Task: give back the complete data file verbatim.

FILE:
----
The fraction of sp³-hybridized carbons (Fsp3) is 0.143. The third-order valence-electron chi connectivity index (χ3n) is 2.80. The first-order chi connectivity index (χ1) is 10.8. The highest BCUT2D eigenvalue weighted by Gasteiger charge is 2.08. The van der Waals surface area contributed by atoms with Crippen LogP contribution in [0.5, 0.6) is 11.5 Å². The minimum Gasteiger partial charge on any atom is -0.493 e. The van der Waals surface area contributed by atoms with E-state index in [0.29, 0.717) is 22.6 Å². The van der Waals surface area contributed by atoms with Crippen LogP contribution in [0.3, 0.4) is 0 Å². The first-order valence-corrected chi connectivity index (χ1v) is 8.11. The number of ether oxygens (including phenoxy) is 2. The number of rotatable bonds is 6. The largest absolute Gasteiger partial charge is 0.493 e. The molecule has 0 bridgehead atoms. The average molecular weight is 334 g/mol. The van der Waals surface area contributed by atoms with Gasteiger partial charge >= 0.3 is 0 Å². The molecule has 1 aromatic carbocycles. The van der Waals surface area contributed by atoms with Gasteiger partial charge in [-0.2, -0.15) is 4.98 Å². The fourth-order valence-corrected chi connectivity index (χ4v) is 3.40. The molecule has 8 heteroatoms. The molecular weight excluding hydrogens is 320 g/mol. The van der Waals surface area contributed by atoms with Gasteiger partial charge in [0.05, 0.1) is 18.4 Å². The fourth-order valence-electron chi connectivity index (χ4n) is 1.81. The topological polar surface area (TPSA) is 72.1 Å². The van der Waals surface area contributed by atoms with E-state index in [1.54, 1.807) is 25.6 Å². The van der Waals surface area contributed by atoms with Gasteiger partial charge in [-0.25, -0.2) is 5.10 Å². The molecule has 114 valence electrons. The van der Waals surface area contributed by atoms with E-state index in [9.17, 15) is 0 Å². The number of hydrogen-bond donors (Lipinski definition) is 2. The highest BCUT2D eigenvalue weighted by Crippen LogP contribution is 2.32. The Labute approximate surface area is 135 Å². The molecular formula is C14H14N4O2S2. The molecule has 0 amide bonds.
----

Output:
The fraction of sp³-hybridized carbons (Fsp3) is 0.143. The third-order valence-electron chi connectivity index (χ3n) is 2.80. The first-order chi connectivity index (χ1) is 10.8. The highest BCUT2D eigenvalue weighted by Gasteiger charge is 2.08. The van der Waals surface area contributed by atoms with Crippen LogP contribution in [0.5, 0.6) is 11.5 Å². The minimum Gasteiger partial charge on any atom is -0.493 e. The van der Waals surface area contributed by atoms with E-state index in [0.29, 0.717) is 22.6 Å². The van der Waals surface area contributed by atoms with Crippen LogP contribution in [0.3, 0.4) is 0 Å². The first-order valence-corrected chi connectivity index (χ1v) is 8.11. The number of ether oxygens (including phenoxy) is 2. The number of rotatable bonds is 6. The largest absolute Gasteiger partial charge is 0.493 e. The molecule has 0 bridgehead atoms. The average molecular weight is 334 g/mol. The van der Waals surface area contributed by atoms with Gasteiger partial charge >= 0.3 is 0 Å². The molecule has 1 aromatic carbocycles. The van der Waals surface area contributed by atoms with Gasteiger partial charge in [-0.2, -0.15) is 4.98 Å². The fourth-order valence-corrected chi connectivity index (χ4v) is 3.40. The molecule has 8 heteroatoms. The molecular weight excluding hydrogens is 320 g/mol. The van der Waals surface area contributed by atoms with Gasteiger partial charge in [0.05, 0.1) is 18.4 Å². The fourth-order valence-electron chi connectivity index (χ4n) is 1.81. The topological polar surface area (TPSA) is 72.1 Å². The van der Waals surface area contributed by atoms with E-state index in [1.54, 1.807) is 25.6 Å². The van der Waals surface area contributed by atoms with Gasteiger partial charge in [-0.25, -0.2) is 5.10 Å². The molecule has 114 valence electrons. The van der Waals surface area contributed by atoms with E-state index in [9.17, 15) is 0 Å². The number of hydrogen-bond donors (Lipinski definition) is 2. The highest BCUT2D eigenvalue weighted by Crippen LogP contribution is 2.32. The Labute approximate surface area is 135 Å². The molecular formula is C14H14N4O2S2. The molecule has 0 amide bonds.